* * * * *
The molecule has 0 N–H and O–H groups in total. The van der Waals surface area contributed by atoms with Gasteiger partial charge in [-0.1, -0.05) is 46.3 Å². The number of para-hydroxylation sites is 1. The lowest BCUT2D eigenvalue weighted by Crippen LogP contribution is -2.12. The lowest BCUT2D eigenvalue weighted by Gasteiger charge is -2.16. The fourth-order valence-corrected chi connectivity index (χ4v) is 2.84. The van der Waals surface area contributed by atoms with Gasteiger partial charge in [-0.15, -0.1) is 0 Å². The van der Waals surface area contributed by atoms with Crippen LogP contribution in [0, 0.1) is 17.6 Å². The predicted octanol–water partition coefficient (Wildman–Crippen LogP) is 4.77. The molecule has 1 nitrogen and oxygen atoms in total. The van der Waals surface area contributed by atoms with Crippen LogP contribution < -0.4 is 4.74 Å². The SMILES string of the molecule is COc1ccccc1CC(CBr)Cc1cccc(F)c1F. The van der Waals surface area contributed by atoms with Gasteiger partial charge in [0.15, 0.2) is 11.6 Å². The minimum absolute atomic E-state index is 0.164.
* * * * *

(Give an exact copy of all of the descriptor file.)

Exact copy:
The molecule has 0 N–H and O–H groups in total. The van der Waals surface area contributed by atoms with Gasteiger partial charge in [-0.1, -0.05) is 46.3 Å². The number of para-hydroxylation sites is 1. The lowest BCUT2D eigenvalue weighted by Crippen LogP contribution is -2.12. The lowest BCUT2D eigenvalue weighted by Gasteiger charge is -2.16. The fourth-order valence-corrected chi connectivity index (χ4v) is 2.84. The van der Waals surface area contributed by atoms with Gasteiger partial charge in [-0.15, -0.1) is 0 Å². The van der Waals surface area contributed by atoms with Crippen LogP contribution in [0, 0.1) is 17.6 Å². The predicted octanol–water partition coefficient (Wildman–Crippen LogP) is 4.77. The molecule has 1 nitrogen and oxygen atoms in total. The van der Waals surface area contributed by atoms with Crippen LogP contribution < -0.4 is 4.74 Å². The SMILES string of the molecule is COc1ccccc1CC(CBr)Cc1cccc(F)c1F. The van der Waals surface area contributed by atoms with Gasteiger partial charge in [0.15, 0.2) is 11.6 Å². The minimum absolute atomic E-state index is 0.164.